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Under the Spotlight AUS: Redflow Limited (RFX)

The technologies for renewable energy are well-known, but truly shifting the grid will also require storage solutions. Redflow is scaling up to find a place in the big battery market.

It’s hard to imagine modern life without reliable electricity; all the devices we go to for help would eventually run out. That’s why those with limited access to energy grids and unreliable or intermittent power supplies usually require backup sources. This is the daily reality for many in remote locations and for essential services like hospitals. 

Back in 2005, brothers Chris and Alex Winters identified the potential of flow battery technology to help solve this problem and established Redflow ($RFX). In flow batteries, the electrical energy is stored in dissolved chemical components that flow from one tank to another in liquid form.

The pair worked together to deliver their first zinc-bromine flow battery prototype the same year. The company listed on the ASX in 2010, moving beyond the research and development phase to launch generation 2.5 by 2014.

Charging up 

This year the team has developed the world’s smallest commercially available zinc-bromine flow battery, known as ZBM3. It has a unique hibernation mode feature, which allows it to preserve energy for indefinite time periods. They don’t require cooling in temperatures below 45ºC and can be recycled using existing methods. 

Redflow has had a busy 2022, also launching Energy Pods structures to hold these batteries. They target the medium to longer duration market of four to 24 hours’ storage and protect their technology through a global IP portfolio. 

The Energy Pod is designed to be a protective enclosure to hold 20 ZBM3s batteries, a method that makes scaling convenient. The pods can come with a cloud-based system to allow remote performance monitoring and power controls. The number of pods and management can be customised to meet project needs.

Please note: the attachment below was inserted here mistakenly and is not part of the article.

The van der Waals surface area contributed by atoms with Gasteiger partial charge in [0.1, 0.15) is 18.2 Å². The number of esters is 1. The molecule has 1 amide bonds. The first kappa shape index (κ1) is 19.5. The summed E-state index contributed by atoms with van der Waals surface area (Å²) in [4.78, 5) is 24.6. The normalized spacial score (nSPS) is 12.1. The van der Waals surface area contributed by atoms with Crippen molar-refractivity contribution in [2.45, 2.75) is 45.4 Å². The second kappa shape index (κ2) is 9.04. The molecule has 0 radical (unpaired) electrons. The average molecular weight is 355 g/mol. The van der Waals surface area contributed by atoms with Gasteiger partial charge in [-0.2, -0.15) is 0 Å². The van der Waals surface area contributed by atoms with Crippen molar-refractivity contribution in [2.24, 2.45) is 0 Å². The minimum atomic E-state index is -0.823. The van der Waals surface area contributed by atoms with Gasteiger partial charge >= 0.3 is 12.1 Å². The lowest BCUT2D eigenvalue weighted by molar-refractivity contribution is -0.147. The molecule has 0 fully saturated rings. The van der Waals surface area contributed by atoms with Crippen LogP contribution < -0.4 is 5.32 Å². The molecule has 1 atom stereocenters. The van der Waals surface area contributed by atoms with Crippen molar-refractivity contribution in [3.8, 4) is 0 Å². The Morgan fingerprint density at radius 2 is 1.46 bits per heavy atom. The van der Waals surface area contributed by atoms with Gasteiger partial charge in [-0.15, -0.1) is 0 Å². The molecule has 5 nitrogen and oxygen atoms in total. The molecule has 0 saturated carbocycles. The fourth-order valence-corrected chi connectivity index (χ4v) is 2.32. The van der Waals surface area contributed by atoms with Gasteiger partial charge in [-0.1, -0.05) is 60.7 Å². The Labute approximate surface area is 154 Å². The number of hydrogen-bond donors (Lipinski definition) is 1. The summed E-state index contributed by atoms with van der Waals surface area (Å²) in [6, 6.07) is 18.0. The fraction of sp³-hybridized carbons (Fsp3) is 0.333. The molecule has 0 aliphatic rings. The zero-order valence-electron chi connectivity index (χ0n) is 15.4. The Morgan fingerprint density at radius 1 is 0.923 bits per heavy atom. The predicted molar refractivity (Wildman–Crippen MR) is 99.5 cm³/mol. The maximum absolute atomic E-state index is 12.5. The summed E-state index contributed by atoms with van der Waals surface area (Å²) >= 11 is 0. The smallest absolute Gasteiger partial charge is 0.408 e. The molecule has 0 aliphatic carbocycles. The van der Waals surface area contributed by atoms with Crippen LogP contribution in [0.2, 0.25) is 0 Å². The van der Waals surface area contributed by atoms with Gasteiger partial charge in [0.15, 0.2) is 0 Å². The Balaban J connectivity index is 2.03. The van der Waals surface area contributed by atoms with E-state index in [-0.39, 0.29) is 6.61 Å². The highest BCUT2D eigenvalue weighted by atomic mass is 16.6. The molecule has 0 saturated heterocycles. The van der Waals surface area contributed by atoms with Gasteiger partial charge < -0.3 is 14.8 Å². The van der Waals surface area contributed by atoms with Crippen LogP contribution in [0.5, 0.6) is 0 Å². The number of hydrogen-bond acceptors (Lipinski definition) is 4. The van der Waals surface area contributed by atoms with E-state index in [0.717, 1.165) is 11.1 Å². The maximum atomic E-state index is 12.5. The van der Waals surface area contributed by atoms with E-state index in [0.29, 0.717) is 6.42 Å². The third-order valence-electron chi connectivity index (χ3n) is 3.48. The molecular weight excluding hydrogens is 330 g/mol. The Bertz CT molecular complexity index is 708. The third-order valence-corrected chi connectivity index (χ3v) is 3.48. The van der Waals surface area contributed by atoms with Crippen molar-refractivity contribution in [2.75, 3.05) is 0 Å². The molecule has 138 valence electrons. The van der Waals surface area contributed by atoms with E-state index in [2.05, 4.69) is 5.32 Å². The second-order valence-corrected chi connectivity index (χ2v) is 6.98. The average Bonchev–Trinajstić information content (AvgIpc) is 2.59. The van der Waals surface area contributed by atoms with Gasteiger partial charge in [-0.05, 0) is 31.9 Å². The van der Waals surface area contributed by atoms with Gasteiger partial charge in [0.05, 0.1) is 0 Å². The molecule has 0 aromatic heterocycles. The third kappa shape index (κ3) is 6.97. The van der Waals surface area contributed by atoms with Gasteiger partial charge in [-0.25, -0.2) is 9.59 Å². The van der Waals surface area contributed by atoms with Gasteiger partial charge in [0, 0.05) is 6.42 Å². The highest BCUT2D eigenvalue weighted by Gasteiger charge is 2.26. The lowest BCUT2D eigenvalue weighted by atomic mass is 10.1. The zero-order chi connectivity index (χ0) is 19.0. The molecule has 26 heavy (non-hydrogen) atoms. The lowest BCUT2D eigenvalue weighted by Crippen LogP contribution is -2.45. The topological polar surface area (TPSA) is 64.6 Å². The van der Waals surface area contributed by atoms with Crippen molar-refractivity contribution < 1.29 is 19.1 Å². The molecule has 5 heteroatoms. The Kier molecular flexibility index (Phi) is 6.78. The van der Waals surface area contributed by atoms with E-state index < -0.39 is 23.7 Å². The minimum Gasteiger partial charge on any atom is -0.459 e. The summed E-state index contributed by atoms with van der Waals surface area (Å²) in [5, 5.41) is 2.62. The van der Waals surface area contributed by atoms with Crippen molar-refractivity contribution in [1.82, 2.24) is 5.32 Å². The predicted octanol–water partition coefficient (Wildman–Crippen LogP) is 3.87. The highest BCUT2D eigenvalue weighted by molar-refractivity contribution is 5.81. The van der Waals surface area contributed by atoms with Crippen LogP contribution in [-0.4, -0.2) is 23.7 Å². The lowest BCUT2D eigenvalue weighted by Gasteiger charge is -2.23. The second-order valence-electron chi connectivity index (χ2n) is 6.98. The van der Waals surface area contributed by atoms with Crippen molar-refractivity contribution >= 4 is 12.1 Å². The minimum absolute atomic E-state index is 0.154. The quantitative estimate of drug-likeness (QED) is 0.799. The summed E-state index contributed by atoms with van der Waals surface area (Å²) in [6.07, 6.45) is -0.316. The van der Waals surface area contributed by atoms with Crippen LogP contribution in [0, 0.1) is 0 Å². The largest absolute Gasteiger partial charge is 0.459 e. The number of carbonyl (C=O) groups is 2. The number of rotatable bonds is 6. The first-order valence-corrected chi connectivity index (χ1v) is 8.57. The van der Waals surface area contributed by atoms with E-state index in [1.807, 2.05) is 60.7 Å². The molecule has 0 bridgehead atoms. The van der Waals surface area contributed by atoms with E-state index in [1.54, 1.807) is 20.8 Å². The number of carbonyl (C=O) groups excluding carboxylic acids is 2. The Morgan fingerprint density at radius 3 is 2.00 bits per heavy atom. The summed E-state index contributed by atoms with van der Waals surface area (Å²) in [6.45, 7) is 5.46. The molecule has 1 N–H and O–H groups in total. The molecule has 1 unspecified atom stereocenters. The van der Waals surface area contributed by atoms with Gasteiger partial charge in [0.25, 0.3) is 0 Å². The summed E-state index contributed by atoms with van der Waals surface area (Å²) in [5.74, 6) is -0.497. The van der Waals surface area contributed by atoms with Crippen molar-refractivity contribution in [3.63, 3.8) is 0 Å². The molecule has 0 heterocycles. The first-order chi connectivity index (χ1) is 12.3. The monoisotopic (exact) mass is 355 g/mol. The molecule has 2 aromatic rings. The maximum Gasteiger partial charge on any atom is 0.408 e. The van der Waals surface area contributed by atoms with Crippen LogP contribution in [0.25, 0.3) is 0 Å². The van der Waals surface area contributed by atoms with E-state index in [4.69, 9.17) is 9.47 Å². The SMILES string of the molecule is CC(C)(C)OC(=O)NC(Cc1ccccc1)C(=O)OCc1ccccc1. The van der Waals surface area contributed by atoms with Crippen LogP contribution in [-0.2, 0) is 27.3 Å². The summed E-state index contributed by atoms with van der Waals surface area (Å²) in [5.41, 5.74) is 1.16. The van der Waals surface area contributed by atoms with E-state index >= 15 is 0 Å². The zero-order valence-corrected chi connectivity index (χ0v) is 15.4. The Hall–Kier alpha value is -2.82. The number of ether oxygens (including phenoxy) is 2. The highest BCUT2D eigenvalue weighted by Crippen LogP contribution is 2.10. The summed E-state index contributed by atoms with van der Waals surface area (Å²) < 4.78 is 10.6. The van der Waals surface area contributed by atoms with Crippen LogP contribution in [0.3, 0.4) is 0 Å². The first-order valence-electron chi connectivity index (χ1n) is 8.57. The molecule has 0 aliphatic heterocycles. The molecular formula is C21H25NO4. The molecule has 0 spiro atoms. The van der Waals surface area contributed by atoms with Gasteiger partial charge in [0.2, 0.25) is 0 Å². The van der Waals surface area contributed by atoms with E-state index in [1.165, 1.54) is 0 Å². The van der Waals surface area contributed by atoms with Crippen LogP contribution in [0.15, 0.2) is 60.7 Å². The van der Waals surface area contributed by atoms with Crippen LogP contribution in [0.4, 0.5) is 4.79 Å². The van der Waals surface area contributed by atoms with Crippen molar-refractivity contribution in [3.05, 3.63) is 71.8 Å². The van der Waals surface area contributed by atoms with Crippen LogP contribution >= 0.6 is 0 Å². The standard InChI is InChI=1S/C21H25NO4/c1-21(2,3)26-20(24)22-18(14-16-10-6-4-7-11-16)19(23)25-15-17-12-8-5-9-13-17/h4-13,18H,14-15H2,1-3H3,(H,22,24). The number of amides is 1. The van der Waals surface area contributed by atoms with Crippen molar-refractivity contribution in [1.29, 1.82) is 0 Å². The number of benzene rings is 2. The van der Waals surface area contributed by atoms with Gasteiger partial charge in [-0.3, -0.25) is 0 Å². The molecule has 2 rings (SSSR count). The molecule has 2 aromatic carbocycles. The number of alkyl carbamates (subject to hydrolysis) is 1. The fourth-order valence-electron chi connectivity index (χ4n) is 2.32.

This has been a multi-year project for Redflow. They’ve managed to reduce the number of components by 50% and production time by 40% to significantly cut down overall manufacturing costs. Applications for industry and national safety certifications are underway, alongside negotiations for insurance. 

Increasing capacity

Earlier this year, Redflow completed its largest single deployment, for waste recovery company Anaergia’s facility in California, of two MegaWatt hours (MWh). Its success led to interest in a second phase six MWh project for 2023. As the U.S. represents a large market opportunity and the Inflation Reduction Act is set to spur investment in the storage sector, Redflow has established an in-country sales team. 

The company is still making its mark in Australia though. It’s currently working on the Bureau of Meteorology’s hybrid power solution with solar power and installing its batteries to support reliability at weather radar locations. In fact, the remote Southern Ocean Lodge on Kangaroo Island will see the first large-scale deployment of ZBM3 as part of its renewable energy system by the end of 2022. 

With a focus on product launches, sales opportunities and a large contract, Redflow increased FY22 customer receipts by 67% to $2.6m. They’ve built a stronger financial position in Q1 FY23 by raising $10m in capital and announcing a new $5m research collaboration with the University of Queensland. 

On full power

Scaling up production is the next step for the company, as by late August 2022 they had a backlog of 173 batteries. They’re preparing for future growth by ramping up capacity by 30MWh per year at their factory in Thailand and investing in engineering facilities in Brisbane. They’ve also signed a global services agreement with engineering, procurement and construction company Black & Veatch to streamline the delivery of all these orders.

Redflow is operating in an evolving industry, characterised by incremental changes over long testing periods. Neither flow technology nor zinc batteries are new concepts, and with Net Zero deadlines looming, the more options the better. Bloomberg estimates the global capacity of new energy storage installations to grow 15 fold between 2022 and 2030. 

Lithium-ion batteries are the most common choice, but come with supply and cost challenges from the rising EV market. For stationary applications, a longer lifetime could also be preferred over lithium’s light weight. The zinc-bromine option doesn’t have the same fire risk either, with more abundant and less expensive inputs. Redflow has entered its best design into the race and aims to capture a slice of a market worth US$262b by 2030.  

Only time will tell whether the market will reward the efforts of this small cap.


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